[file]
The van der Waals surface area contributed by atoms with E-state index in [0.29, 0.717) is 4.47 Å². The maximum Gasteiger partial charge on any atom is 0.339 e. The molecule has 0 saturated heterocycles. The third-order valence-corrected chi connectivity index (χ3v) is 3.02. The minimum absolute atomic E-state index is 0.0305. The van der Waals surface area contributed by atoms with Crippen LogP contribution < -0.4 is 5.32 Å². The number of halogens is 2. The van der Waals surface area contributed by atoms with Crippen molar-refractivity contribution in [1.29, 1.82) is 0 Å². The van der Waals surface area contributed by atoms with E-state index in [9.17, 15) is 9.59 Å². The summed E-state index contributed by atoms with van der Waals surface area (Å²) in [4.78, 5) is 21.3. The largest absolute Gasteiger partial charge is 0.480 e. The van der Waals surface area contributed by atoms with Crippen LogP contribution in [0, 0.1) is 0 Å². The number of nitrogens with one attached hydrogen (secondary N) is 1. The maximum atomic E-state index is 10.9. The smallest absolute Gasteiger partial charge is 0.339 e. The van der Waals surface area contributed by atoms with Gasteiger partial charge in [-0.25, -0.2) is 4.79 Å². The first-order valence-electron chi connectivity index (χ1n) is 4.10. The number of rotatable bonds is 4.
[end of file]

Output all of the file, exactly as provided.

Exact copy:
The van der Waals surface area contributed by atoms with E-state index in [0.29, 0.717) is 4.47 Å². The maximum Gasteiger partial charge on any atom is 0.339 e. The molecule has 0 saturated heterocycles. The third-order valence-corrected chi connectivity index (χ3v) is 3.02. The minimum absolute atomic E-state index is 0.0305. The van der Waals surface area contributed by atoms with Crippen LogP contribution < -0.4 is 5.32 Å². The number of halogens is 2. The van der Waals surface area contributed by atoms with Crippen molar-refractivity contribution in [1.29, 1.82) is 0 Å². The van der Waals surface area contributed by atoms with E-state index in [9.17, 15) is 9.59 Å². The summed E-state index contributed by atoms with van der Waals surface area (Å²) in [4.78, 5) is 21.3. The largest absolute Gasteiger partial charge is 0.480 e. The van der Waals surface area contributed by atoms with Crippen LogP contribution in [0, 0.1) is 0 Å². The number of nitrogens with one attached hydrogen (secondary N) is 1. The maximum atomic E-state index is 10.9. The smallest absolute Gasteiger partial charge is 0.339 e. The van der Waals surface area contributed by atoms with Gasteiger partial charge in [-0.25, -0.2) is 4.79 Å². The first-order valence-electron chi connectivity index (χ1n) is 4.10. The number of rotatable bonds is 4.